for National Geographic News
Development of oil and gas fields in Russia's Far East would expose the highly endangered western gray whale to the threat of a pollution disaster that could take years to clean up, a new report warns.
Should a major oil spill occur off eastern Siberia, the event could push one of the world's rarest whales into extinction, environmentalists say. (Also see "Oil Spills Pollute Indefinitely and Invisibly, Study Says" .)
The warning is just the latest raised by wildlife campaigners fighting an oil and gas program on the Siberian island of Sakhalin in the Sea of Okhotsk (map of Russia). The project's estimated cost is equivalent to 20 billion U.S. dollars.
The report was commissioned by WWF, the global conservation group. It says icy seas around Sakhalin, which can remain frozen for six months or more, could delay an oil-cleanup operation for up to six months.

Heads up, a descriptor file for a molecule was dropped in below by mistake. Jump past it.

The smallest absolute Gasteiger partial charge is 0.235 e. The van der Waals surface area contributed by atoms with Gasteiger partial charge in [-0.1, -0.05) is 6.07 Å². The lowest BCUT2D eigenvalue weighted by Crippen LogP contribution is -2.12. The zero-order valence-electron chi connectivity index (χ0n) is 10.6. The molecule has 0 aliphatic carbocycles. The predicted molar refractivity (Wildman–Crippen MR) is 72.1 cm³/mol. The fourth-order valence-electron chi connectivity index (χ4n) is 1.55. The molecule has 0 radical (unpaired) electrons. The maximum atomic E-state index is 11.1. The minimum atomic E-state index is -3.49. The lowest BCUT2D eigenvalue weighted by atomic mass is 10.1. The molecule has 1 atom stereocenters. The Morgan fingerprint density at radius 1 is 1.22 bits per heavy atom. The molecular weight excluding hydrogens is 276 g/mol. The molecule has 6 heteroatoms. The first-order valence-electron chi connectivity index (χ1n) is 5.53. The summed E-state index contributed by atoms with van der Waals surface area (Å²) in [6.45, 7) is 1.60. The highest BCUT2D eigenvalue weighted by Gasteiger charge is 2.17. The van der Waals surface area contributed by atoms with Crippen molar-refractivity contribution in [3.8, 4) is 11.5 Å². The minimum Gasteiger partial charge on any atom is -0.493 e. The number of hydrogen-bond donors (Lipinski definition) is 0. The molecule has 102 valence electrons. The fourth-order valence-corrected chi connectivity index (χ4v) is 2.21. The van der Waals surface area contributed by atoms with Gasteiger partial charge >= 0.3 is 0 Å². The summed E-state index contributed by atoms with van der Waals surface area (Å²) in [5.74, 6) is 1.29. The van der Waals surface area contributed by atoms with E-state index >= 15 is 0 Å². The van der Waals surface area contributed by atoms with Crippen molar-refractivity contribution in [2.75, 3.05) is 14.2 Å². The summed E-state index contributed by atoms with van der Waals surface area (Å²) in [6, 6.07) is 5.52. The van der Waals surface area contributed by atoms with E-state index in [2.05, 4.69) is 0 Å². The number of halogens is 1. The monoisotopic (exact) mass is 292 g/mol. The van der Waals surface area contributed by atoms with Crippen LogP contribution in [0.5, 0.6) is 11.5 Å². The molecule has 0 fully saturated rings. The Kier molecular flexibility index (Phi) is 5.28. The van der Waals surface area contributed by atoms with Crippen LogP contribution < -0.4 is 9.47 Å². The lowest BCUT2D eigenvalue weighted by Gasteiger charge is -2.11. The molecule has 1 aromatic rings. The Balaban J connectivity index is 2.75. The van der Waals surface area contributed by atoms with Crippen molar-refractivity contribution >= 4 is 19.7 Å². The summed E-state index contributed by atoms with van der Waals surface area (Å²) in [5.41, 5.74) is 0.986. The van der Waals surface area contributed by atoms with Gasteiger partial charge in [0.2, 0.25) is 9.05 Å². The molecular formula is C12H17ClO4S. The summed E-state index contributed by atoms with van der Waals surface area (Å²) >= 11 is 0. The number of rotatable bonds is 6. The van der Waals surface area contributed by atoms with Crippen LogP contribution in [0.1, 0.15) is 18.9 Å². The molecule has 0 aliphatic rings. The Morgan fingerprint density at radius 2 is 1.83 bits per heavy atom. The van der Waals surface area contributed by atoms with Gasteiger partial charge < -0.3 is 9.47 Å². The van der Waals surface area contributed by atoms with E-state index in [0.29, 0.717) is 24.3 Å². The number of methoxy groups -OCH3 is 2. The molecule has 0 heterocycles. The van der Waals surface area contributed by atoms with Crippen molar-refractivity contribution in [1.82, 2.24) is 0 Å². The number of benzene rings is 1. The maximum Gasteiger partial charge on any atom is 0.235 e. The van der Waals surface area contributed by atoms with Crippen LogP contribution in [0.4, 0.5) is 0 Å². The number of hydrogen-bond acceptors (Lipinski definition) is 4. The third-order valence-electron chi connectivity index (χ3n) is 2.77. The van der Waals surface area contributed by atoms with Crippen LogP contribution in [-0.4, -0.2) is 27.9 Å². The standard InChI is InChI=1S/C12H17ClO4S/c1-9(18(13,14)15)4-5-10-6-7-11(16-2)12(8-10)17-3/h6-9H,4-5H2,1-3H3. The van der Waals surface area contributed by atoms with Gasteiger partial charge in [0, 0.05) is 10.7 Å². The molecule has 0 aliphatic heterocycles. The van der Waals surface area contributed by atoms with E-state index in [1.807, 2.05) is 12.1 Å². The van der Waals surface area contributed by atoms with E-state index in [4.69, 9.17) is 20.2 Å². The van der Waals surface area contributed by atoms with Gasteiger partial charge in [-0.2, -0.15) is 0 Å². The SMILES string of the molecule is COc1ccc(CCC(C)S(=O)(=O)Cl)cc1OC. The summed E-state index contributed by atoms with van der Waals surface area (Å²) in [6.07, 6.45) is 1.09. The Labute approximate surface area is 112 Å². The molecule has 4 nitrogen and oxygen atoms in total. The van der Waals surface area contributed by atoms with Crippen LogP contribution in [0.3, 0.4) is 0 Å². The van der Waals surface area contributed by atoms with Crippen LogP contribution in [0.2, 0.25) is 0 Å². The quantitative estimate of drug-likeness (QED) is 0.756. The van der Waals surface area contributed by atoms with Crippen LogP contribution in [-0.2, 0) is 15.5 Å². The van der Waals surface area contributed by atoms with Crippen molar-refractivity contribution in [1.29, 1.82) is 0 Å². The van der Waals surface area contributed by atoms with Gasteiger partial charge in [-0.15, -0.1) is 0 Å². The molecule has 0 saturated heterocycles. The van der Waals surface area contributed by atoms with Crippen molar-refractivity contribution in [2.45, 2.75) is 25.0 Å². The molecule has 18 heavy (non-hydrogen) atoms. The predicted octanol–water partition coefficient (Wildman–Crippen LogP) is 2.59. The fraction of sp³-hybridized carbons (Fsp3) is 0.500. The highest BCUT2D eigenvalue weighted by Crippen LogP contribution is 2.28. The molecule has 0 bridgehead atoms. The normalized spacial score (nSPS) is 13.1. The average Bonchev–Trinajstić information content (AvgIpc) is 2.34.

Such a disaster could ruin the feeding grounds of the last known population of western gray whales, the report adds.
"This is the most difficult place on Earth to have to respond to an oil spill," said Paul Steele, WWF International's chief operating officer, based in Gland, Switzerland.
"Even with the latest technology it would be impossible to clean up oil spills" six months out of the year, Steele added.
"Wave heights in spring and winter are often five times higher than current recovery methods can cope with."
Recent surveys suggest just 123 adult western gray whales still survive.
Whale experts say the death of just one extra female per year would likely lead to the western gray whale's extinction.
Campaigners also noted more emaciated whales in the region last summer. WWF says this suggests the animals' feeding is being disrupted by construction off Sakhalin.
The island, which lies north of Japan, is as long as Britain and is rich in oil and gas reserves.
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